Building Maintenance Units (BMUs) are used to maintain or repair the structure of high-rise buildings.
In Australia, they are classed as either Type A or Type B.
Type A BMUs are required on buildings over 40 metres in height from the lowest point, and they have the motors and wire rope drums located on the roof in the ‘roof car’ component of the BMU. The façade also will require BMU restraint pins located on the façade to restrain BMU wire ropes and prevent the extent the cradle can be blown off the façade.
Type B BMUs are suitable for building heights less than 40 metres, the motors are typically located in the cradle, and no facade restraints are required.
Long gone are the days of square or rectangular skyscrapers. Now we have beautiful glass curves, elegant steel spires and vertical vegetation all enhancing our urban environment. The more imaginative and decorative facades create a challenge for the manufactures of BMUs. The teams of designers, engineers and tradespersons who build the BMUs revel in these challenges, and as a result, we have seen enormous improvements in BMU design, functionality and safety.
A year ago, XSPlatforms in the Netherlands opened their own office in Australia, with staff based in Melbourne and Sydney. In that time they have delivered five BMU systems to new buildings and one to a building refurbishment. The company is currently building the world’s largest BMU for an amazing façade at the National Bank of Kuwait, with the amazing work shown in the video below:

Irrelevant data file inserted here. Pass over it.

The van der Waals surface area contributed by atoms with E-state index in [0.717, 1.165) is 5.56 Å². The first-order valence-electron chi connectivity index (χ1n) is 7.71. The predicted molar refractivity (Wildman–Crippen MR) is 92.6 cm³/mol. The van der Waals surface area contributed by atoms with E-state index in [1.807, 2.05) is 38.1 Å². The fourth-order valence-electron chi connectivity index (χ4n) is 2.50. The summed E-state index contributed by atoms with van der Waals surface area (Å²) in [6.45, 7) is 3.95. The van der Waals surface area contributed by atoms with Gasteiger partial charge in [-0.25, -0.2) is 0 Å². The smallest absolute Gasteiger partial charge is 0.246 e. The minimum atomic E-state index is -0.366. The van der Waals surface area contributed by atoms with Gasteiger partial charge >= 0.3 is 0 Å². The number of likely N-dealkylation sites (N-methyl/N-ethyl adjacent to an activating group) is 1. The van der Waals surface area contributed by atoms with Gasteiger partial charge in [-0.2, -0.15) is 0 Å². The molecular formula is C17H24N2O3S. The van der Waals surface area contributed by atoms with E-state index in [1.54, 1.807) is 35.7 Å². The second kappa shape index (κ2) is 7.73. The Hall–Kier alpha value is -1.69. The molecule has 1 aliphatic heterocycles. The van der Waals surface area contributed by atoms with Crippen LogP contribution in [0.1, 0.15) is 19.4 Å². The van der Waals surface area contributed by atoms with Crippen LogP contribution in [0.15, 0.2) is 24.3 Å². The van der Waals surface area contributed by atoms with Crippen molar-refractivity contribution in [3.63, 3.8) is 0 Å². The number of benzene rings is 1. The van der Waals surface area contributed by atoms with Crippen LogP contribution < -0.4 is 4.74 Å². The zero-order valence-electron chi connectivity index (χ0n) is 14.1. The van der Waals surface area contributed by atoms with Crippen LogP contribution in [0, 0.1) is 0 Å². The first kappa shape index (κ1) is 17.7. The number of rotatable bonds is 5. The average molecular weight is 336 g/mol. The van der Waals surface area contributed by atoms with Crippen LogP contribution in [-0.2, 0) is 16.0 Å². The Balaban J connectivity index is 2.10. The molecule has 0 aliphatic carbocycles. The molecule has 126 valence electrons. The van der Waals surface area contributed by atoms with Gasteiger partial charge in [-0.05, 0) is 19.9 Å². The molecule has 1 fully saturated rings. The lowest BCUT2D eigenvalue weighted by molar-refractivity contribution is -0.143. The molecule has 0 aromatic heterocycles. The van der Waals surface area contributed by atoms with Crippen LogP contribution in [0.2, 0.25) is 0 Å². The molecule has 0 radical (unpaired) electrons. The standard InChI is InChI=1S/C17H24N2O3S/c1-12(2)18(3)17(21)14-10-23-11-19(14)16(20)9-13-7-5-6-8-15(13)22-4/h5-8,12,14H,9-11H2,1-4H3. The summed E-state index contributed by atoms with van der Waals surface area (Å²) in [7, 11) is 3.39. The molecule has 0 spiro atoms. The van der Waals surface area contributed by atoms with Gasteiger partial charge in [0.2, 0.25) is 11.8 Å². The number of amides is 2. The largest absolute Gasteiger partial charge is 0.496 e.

Each BMU should not only be designed for perfect functionality and safety, but also with an eye to beautiful architecture. The starting point when considering a BMU should be the client’s requirements and I would recommend engaging a façade access consultant. It’s a very specialised field, but we are lucky in Australia to now have a handful of very competent consultants that can advise you.
Some things to consider when selecting a BMU:
- Before going to market, get professional advice and produce a detailed scope of works
- BMUs are strongly recommended for all heights over 40 metres
- Consider the work typically carried out on the façade and its impact on cradle load capacity and frequency of use
- Consider the complexity of the façade and its effect on the BMU design and the building design
- Look at the experience of the BMU supplier and their capacity for manufacture and installation before hiring them on
- Determine what service spares and support is available
- Learn what reference projects the BMU provider can offer
- Look into the safety record of the BMU provider; ask about accidents with their equipment
- Ask what remote maintenance functions the BMU provider can offer to detect malfunctions by looking at BMU data remotely
Conversation around BMUs must be centred around safety. Ensure the design provides the safest outcome for the user and those around the BMU. Then you should look at functionality, ease of use and finally integration into your building.